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A newly discovered freezing technique may prove to reduce phantom limb pain experienced by many amputees. Recent statistics show that approximately 4.5% of the global population suffers from neuropathic pain, a state of chronic pain in which the nerve fibers are damaged and can send incorrect signals to other pain centers. Phantom limb is a […]
A newly discovered freezing technique may prove to reduce phantom limb pain experienced by many amputees.
Recent statistics show that approximately 4.5% of the global population suffers from neuropathic pain, a state of chronic pain in which the nerve fibers are damaged and can send incorrect signals to other pain centers. Phantom limb is a particularly troubling form of neuropathic pain that emanates from the site of a severed limb, causing the sufferer to feel discomfort in a body part that does not exist. Researchers say that the problem stems from inaccurate signaling among the remaining nerve endings or overactivity of surrounding nerves.
After performing trials on several patients, researchers suggest that targeted freezing may improve currently inadequate phantom limb treatments.
Dr. J. David Prologo, an assistant professor at Emory University School of Medicine, points out that as of right now, “The rate and severity of phantom limb pain in patients today are equal to the rate and severity of patients from 50 years ago.”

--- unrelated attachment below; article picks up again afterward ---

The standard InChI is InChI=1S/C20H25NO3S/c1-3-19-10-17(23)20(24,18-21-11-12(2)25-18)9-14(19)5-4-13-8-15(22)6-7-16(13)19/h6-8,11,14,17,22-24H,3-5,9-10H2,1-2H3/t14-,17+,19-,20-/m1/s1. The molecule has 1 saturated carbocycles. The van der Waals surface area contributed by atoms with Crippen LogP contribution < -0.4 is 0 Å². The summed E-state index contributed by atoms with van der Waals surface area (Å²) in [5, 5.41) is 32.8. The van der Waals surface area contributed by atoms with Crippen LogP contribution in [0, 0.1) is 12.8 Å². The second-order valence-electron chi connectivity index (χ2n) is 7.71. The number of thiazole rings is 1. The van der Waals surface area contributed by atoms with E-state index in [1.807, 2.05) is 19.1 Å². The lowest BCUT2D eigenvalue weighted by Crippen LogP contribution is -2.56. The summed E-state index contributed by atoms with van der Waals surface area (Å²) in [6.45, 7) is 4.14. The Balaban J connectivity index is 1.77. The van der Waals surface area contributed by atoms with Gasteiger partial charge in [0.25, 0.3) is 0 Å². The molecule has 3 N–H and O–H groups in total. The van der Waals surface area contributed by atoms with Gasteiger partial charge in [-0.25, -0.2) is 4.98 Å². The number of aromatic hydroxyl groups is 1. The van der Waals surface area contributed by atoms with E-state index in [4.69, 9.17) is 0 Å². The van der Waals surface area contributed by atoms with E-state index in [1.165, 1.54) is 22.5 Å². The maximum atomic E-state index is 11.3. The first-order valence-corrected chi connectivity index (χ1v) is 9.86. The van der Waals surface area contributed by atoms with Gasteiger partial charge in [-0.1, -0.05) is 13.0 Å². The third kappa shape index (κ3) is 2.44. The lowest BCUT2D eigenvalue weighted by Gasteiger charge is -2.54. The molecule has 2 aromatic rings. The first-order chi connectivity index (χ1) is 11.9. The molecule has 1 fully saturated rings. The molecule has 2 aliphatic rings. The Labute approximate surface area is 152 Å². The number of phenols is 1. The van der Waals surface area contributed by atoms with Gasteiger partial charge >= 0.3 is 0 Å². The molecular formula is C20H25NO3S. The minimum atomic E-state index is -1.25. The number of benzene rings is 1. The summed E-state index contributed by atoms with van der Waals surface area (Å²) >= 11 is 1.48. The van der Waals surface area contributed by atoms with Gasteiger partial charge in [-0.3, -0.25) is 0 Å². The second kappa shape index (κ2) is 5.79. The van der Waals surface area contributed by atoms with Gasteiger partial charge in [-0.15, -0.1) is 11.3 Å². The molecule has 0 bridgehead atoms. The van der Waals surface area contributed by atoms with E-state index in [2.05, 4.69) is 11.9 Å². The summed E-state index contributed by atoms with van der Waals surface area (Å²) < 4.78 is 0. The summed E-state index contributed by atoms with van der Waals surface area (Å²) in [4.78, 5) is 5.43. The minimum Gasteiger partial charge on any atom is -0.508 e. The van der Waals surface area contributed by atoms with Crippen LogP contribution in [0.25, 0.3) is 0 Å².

The recent freezing therapy research, however, could prove to be the major breakthrough medical science has been searching for over the past half-century. Researchers were initially studying the effects of cryoablation (freezing) in treating premature ejaculation and found that the goal for both conditions is the same: stop nerve communication.
“It may not work for everyone,” Prologo said. Of the preliminary research, he concludes, “Although the overall average change in pain scores and quality of life improved and reached statistical significance, not every single patient got better. How to identify the patient who will respond is the focus of our ongoing research.”
Dustin Tyler, a biomedical engineer at the Louis Stokes Cleveland VA Medical Center, says that the effectiveness of cryoablation will depend on each particular case. For example, a patient whose pain stems from the brain’s futile search for lost sensory input will not likely benefit from the procedure, as the problem is in the brain rather than in the nerve endings themselves.
Even for patients who appear to be good candidates for cryoablation, long-term follow-up will be necessary to confirm the success of the method.
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